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In the prologue, “Lemurs and the Delights of Fieldwork,” author Ian Tattersall shares the paleoanthropological lessons he learned from studying non-human primates in Madagascar.

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Capsule Reviews

By | June 1, 2015

How to Clone a Mammoth, The Upright Thinkers, The Thirteenth Step, and Humankind

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Reimagining Humanity

By | June 1, 2015

As the science of paleoanthropology developed, human evolutionary trees changed as much as the minds that constructed them.

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While some in the scientific and religious communities have declared an end to the tensions between faith and fact, the conflict continues to have impacts on health, politics, and the environment.

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image: Climate Change Speeds Extinctions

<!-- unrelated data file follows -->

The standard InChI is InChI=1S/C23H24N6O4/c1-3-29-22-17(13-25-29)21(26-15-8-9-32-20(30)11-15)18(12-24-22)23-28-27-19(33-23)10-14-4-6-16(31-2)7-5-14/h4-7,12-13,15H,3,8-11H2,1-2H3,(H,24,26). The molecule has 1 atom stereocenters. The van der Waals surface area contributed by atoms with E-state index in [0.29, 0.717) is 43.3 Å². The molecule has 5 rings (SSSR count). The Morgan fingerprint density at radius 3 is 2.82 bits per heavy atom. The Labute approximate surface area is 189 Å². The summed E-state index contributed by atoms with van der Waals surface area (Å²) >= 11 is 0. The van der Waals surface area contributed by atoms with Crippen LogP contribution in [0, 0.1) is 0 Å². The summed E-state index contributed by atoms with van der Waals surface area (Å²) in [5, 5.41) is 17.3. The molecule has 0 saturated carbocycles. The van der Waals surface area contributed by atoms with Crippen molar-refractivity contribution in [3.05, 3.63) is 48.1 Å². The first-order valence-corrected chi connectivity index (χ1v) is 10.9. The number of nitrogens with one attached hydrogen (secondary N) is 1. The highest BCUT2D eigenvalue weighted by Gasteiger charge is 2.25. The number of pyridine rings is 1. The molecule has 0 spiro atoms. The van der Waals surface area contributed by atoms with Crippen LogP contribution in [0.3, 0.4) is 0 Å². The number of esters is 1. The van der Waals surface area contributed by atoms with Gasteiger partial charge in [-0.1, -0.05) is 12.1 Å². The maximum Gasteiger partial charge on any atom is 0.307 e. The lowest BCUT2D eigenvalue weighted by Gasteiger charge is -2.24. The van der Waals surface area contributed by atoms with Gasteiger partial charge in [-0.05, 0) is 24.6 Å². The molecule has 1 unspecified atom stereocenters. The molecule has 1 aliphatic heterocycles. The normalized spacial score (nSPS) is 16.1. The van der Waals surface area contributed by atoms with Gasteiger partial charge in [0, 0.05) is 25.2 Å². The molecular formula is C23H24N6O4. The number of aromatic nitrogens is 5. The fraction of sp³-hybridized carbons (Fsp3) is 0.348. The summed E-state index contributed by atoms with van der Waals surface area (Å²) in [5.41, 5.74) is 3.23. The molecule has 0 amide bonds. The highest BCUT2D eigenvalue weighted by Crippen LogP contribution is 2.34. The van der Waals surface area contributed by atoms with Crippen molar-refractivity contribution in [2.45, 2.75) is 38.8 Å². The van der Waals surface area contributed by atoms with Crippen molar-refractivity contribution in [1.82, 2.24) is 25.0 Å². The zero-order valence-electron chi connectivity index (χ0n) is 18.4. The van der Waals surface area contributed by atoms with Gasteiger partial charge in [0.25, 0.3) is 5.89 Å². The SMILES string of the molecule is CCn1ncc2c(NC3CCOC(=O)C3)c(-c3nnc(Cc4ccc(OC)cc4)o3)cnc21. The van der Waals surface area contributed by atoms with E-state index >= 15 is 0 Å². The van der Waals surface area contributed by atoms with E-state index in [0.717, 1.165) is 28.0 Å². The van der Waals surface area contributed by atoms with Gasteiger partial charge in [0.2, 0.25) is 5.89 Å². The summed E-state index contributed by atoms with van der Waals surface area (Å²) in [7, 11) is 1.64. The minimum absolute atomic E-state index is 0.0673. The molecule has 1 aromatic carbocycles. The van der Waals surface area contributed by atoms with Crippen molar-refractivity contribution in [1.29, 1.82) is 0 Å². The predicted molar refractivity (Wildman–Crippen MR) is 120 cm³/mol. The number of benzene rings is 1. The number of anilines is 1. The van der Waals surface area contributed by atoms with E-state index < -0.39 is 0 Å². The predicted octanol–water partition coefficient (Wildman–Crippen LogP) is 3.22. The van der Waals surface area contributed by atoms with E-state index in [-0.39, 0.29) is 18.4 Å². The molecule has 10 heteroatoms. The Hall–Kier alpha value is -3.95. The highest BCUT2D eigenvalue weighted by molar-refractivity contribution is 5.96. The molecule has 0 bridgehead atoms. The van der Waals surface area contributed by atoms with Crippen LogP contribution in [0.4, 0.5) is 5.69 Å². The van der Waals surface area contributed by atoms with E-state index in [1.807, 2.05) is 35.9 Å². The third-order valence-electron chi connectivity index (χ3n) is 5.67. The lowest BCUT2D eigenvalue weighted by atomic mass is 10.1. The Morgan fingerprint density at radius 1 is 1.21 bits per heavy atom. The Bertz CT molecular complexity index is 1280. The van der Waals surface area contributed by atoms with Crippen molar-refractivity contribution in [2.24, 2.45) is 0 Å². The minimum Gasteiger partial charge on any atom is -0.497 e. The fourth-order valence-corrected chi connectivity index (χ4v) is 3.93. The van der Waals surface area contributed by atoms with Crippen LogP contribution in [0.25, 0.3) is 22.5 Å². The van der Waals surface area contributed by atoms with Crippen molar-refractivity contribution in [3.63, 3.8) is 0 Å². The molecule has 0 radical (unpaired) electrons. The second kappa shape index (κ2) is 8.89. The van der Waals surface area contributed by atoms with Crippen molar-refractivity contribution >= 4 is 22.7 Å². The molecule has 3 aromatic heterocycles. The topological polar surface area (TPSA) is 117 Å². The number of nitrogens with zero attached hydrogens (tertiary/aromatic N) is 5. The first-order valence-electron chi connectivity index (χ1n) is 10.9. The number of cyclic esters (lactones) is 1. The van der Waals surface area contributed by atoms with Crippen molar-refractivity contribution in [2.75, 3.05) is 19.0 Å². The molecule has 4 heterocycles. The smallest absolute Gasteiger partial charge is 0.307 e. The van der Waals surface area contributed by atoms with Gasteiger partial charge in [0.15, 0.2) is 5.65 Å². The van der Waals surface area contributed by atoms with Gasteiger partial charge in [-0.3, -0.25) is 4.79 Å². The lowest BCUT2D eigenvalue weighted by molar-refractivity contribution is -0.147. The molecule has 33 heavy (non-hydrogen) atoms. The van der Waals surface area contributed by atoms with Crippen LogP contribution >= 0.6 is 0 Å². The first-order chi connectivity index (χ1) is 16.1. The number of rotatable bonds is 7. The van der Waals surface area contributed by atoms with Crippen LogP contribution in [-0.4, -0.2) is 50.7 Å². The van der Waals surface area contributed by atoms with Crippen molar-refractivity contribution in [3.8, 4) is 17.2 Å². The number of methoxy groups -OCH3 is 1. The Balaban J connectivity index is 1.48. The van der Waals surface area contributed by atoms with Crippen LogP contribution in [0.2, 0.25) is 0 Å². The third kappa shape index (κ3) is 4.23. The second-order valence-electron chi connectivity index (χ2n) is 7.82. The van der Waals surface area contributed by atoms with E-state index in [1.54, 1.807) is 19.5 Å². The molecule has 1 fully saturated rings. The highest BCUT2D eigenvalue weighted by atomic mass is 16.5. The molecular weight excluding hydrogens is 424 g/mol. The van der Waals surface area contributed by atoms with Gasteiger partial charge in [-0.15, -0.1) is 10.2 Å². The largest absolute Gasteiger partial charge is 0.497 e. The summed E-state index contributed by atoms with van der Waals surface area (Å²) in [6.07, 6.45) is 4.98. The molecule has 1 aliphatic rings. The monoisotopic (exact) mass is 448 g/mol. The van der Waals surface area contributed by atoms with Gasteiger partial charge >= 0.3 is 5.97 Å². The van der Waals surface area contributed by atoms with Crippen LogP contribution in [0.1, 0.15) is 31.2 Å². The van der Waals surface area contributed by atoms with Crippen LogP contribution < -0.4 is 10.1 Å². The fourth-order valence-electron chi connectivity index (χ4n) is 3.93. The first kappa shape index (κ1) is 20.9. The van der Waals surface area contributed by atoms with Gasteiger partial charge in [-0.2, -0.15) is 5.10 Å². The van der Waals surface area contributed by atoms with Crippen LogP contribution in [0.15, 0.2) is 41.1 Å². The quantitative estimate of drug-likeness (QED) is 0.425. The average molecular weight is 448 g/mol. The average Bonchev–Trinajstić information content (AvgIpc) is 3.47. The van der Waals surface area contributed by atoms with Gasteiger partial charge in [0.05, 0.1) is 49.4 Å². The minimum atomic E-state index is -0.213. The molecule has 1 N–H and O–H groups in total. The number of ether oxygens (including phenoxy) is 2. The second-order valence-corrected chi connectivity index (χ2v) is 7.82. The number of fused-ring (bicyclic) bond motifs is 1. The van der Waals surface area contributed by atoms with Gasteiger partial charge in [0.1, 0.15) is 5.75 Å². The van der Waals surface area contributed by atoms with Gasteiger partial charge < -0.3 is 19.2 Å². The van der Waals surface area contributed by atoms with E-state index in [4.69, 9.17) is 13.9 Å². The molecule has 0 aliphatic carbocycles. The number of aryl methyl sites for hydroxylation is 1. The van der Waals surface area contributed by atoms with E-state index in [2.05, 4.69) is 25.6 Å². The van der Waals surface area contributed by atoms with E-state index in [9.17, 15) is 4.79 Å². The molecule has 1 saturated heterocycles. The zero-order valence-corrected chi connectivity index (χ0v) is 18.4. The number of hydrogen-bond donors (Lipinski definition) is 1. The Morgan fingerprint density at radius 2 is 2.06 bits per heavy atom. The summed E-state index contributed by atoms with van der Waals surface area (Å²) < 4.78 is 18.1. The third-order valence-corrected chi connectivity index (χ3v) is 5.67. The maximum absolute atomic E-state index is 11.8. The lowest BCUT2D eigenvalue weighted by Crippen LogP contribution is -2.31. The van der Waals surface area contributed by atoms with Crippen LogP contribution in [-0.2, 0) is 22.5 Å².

Climate Change Speeds Extinctions

By | May 3, 2015

Species die-offs are expected to accelerate as greenhouse gases accumulate, according to a meta-analysis.

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Attacking AIDS on Many Fronts

By | May 1, 2015

A close cooperation between science, politics, and economics has helped to control one of history’s most destructive epidemics.  

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Capsule Reviews

By | May 1, 2015

The Genealogy of a Gene, On the Move, The Chimp and the River, and Domesticated

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Bees Drawn to Pesticides

By | April 24, 2015

One study shows the insects prefer food laced with pesticides, while another adds to the evidence that the chemicals are harmful to some pollinators.

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image: Book Excerpt from <em>p53</em>

Book Excerpt from p53

By | April 1, 2015

In Chapter 12, "Of Mice and Men," author Sue Armstrong recounts the point at which researchers moved from working with p53 in tissue culture to studying the gene in animal models.

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image: Capsule Reviews

Capsule Reviews

By | April 1, 2015

Junk DNA, Cuckoo, Sapiens, and Cool

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